• lordstar

    Wasn’t support for qt 5 removed from Symbian??

    • JD!

      Correct. Flop will never let Symbian survive.

      WP is best OS in this world for him! Who cares about other customers…

  • Alvy

    Will Qt 5 never come to Symbian???????????????
    Please answer

    • Jill

      Bcoz Symbian probably will make way for Meltemi.

  • Saul


  • james

    I think it’ll happily comes to N9 (MeeGo) right?!

    • No official support for N9, unfortunately 🙁 But there’s some community effort:

      • Saul

        No I’m pretty sure it’s official.
        There’s some very good reasons that I cant recall OTTOMH.
        I will try to dig up….

        • james

          I wish it is official for my phone because it would be really embarrassing
          I’m actually loving my N9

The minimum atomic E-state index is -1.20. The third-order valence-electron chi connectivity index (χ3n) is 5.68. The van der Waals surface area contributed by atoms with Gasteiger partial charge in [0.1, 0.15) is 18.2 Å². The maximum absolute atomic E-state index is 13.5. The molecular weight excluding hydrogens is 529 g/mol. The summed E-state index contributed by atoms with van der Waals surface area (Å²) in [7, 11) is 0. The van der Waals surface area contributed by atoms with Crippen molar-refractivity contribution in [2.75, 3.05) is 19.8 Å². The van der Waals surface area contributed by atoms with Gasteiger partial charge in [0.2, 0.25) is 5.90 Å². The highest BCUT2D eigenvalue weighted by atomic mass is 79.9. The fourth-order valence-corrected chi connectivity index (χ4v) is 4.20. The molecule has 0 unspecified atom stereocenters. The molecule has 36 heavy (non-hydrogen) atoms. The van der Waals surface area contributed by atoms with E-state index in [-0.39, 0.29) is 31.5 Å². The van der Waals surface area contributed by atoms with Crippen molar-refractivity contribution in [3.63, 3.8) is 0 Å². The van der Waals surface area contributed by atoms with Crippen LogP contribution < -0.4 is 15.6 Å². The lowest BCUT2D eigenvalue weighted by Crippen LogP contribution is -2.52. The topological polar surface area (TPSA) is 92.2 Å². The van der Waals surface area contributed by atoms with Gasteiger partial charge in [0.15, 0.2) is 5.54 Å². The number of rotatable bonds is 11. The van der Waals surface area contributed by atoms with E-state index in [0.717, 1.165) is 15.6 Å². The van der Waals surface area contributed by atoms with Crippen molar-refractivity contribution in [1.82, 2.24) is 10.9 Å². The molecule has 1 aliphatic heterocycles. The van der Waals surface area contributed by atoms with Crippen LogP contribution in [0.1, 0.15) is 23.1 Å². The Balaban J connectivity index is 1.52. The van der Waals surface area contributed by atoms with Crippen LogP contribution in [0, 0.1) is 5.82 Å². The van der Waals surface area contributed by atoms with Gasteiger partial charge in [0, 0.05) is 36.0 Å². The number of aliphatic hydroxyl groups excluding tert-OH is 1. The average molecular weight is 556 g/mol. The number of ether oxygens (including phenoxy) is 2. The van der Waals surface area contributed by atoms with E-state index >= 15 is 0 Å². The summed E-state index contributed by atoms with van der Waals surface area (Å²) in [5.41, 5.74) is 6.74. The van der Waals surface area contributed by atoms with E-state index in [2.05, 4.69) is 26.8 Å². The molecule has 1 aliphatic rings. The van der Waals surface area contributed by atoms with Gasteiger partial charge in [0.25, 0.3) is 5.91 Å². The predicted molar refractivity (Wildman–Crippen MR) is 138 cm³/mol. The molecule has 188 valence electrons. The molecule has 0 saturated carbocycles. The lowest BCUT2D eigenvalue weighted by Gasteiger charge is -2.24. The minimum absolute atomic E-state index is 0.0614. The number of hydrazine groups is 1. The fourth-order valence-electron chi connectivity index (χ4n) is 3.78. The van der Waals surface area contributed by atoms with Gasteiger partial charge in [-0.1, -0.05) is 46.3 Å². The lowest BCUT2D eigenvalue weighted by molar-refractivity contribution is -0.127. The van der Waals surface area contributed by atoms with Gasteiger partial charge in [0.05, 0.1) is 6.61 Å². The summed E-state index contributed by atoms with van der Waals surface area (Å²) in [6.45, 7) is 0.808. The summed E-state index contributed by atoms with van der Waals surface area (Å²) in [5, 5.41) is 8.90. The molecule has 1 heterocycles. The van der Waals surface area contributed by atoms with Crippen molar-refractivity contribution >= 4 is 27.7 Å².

• Saul

          Hmm, I couldn’t find what I was reading.
          Even if it is purely community based…
          As others mentioned the way it’s geared it may as well be officially supported.

        • No, the reason being, there’re quite a lot of modules using Harmattan specific code and nobody is officially maintaining them 🙁

      • Ebon & Unicorn N9s

        That community effort will be as good as the official since X11 code can be easily build for Harmattan. Moreover, Meltemi is supposed to be built on Harmattan and will get Qt 5..

        • noki

          The “community” will be the Qt guys nokia staf, oficial would need to be the meego guys all 3 of them…
          As it is nokia needs to make it work really well on the n9 or the only devices sporting it on the mobile space would be androids and the new blackberry (this one officially supporting Qt as a the first class citizen)

    • no

  • Sonny

    after the 808 I will never buy a nokia device again! I wont ever let them force me to use WP [PROFANITY REMOVED]

    • Dionysus

      Nokia 808 might be the last one for me too, although I’m kind of curious of WP. Alas, at this point in time it doesn’t really cater to me as much as Belle.